If you had to choose between the Kabar Bk2 or the Bk7 which one would it be? Both of these knives are superior in quality and you simply can’t find a better fixed-blade knife for the price. Let’s slice into the meat of the matter and compare the qualities and features of both.
The Bk2 and the Bk7 share many similarities but the sheath is not one of them. The sheath that comes stock with the Bk2 is a hard plastic material that fits the blade like a glove. You can feel the blade lock into place and you could turn it upside down without the retention strap and the knife would hold. The sheath on the Bk7 is a nylon/polyester material that somewhat loosely fits the blade. While the Bk7 sheath is good enough for the job it does not secure the blade like the sheath on the Bk2. One thing I do like about the Bk7 sheath is the Molle webbing on the back. You could easily attach it to the outside of your pack or anywhere else. Yes, you could go buy a custom sheath of your own but with the added cost you could buy a better knife.
The Bk2 and the Bk7 use the same handle design and material. The material in question is a hard plastic known as Ultramid. Both knives feel good in the hand. The material does become slick with sweaty palms but this is easily remedied by wrapping a few rounds of athletic tape around the handle or by using gloves.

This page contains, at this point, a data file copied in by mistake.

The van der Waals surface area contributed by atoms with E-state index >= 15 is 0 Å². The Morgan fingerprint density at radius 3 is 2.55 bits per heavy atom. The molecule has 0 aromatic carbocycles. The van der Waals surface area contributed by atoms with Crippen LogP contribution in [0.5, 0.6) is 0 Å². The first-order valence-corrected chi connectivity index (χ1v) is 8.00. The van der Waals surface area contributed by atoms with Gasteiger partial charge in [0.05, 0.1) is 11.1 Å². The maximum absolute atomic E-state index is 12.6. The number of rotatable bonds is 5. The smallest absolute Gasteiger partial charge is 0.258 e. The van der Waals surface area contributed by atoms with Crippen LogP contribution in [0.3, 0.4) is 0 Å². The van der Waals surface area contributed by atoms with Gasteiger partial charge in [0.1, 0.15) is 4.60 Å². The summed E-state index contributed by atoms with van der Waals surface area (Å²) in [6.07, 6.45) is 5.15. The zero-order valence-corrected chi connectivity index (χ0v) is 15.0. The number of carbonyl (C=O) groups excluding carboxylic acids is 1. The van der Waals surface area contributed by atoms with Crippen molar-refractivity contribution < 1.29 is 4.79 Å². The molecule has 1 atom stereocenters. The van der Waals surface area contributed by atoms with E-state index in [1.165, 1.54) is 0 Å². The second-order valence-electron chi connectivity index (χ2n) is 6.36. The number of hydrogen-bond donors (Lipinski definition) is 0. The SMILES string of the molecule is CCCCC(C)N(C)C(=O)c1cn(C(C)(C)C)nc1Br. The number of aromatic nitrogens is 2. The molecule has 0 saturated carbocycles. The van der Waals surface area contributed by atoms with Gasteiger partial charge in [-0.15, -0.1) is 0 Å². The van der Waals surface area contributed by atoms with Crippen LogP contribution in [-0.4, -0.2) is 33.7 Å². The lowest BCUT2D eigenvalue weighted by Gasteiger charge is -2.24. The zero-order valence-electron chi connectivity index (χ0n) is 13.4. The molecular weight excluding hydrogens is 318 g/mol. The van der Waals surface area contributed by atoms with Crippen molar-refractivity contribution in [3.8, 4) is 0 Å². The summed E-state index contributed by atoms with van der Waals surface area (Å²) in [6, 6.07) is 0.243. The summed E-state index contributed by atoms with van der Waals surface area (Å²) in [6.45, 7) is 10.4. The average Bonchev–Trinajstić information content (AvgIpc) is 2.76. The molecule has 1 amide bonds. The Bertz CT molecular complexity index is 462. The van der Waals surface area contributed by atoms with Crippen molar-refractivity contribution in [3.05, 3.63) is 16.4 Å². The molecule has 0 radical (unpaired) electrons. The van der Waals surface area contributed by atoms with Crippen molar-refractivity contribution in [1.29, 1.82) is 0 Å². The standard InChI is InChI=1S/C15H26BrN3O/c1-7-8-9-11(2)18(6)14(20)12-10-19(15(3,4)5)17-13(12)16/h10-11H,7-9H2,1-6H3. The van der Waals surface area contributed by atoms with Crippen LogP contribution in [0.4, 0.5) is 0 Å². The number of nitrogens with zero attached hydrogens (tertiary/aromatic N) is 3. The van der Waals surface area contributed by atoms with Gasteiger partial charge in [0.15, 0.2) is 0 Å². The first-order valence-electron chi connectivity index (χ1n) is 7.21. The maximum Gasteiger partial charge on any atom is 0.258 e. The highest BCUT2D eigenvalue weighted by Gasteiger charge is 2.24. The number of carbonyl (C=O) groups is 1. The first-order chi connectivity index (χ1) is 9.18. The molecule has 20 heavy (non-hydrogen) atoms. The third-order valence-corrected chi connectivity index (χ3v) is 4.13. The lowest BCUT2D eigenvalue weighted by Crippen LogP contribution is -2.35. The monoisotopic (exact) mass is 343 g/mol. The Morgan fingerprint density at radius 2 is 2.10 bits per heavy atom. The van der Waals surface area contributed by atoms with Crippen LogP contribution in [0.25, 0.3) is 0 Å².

Both the Bk2 and the Bk7 use 1095 Cro-Van steel. You can see in the spec sheets below that the Bk2 has both a thicker and shorter blade. This could easily sway your decision towards the Bk7 if you prefer a longer blade. Certain tasks like batoning wood and carving are easier with the Bk7’s longer blade. However, the shorter length and thicker blade of the Bk2 make this knife damn near indestructible. Tasks like processing firewood and carving are still possible but the Bk7 certainly makes life easier.
Drop point vs clip point
Looking at the spec sheets below you can also see that the Bk2 features a drop point blade while the Bk7 features a clip point. The difference? Drop points are stronger than the clip point variants and well suited for tasks like skinning, carving game and general bushcrafting. Clip points feature a sharper point and are designed for piercing. This makes sense on a combat knife like the Bk7. If you require a sharper point than the Bk7 is the knife for you.
Kabar Bk2 Specs
Kabar Bk7 Specs
As of this writing the Kabar Bk7 will run you just over $20 more than the Kabar Bk2. This price difference is significant enough to sway your decision towards the Bk2 but it really comes down to what you need the knife for.
Bk2 vs Bk7 Final Thoughts
Both of these knives are beastly and extremely high quality. Other than the length and thickness of the blades both of these knives are similar and stack up comparably. In my opinion I believe the Bk2 is a better all around bushcrafting knife. The Bk2 blade is strong enough to handle chopping wood and short enough to not be cumbersome for preparing small game. With a longer blade the Bk7 batons wood like a mad man and the clip point makes it a great piercing knife. If I was in a self defense situation I would prefer to have the Bk7 on my belt. Knowing what you need to do with your knife will help you make the right choice. Thanks for reading and let me know what you think in the comments.